Remotes, Tweetups, and Rockets: Preparing for Launch

[youtube_video]http://youtu.be/4wPMGH1diLc[/youtube_video]

Video courtesy of AmericaSpace

CAPE CANAVERAL, Fla — Covering the space program is an amazing experience. There is a tremendous amount of effort that has to go on behind the scenes to bring the sheer power, the thrill, and the spectacle of launch to the public. Do not think for an instant that it is not work. However, given the subject matter, it doesn’t feel like work (except when you’re told to be somewhere at 3 a.m., only to find out that the plans were changed late the prior day and meetup time had changed to 8 a.m.).  Having said that, we are very fortunate to have the best people in the business working for AmericaSpace.

This team makes sure in the days before launch that most of the “leg work” has already been done. The remote camera and video recorders, triggers, and timers are set, and everyone clears their schedules and appears at the correct time—whatever that might be—to set everything up for the big day. Launch day is almost a break, as now all we have to do is wait for the fictional big red “launch” button to be pushed, snap our pics, and then get to the business of processing all the content.

The launch of SBIRS GEO-2 had an extra element added to it: the first United Launch Alliance “Tweetup” held during one of the non-NASA launches. We were very fortunate to have our own Jeffrey J. Soulliere attend and report on this event as well. As stated in the video, if there is something that you’d like to see detailed about launch procedures and what it is like behind the scenes, let us know and we will try to get that to you.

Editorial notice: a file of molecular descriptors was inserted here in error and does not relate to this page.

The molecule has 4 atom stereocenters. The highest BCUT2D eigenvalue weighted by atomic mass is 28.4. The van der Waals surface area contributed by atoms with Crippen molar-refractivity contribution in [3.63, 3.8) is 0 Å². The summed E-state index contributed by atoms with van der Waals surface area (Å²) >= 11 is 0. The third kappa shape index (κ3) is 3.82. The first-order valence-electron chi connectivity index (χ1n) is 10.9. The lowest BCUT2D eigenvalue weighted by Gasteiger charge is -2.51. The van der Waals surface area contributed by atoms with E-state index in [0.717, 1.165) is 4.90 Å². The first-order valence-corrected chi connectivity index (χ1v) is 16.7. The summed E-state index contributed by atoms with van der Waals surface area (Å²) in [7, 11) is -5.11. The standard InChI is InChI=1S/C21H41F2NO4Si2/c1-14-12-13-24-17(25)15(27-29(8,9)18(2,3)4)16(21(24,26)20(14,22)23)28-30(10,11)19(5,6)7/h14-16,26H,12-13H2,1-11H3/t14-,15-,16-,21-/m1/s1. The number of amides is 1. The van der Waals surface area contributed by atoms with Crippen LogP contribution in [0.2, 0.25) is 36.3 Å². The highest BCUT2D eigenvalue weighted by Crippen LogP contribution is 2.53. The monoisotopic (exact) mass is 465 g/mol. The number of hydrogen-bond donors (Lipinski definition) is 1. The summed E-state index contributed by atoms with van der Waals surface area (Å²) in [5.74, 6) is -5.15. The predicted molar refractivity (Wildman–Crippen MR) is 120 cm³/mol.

Pedro A. Vasquez snapped this shot  of AmericaSpace's Senior Photographer Alan Walters during the lead up to the launch of a ULA Atlas V rocket with its SBIRS GEO 2 payload. Photo Credit: Pedro A. Vasquez

Pedro A. Vasquez snapped this shot of AmericaSpace’s Senior Photographer Alan Walters during the lead up to the launch of a ULA Atlas V rocket with its SBIRS GEO-2 payload. Walters was setting a remote camera on the camera mound across from where the Atlas was launching from. Photo Credit: Pedro A. Vasquez

 

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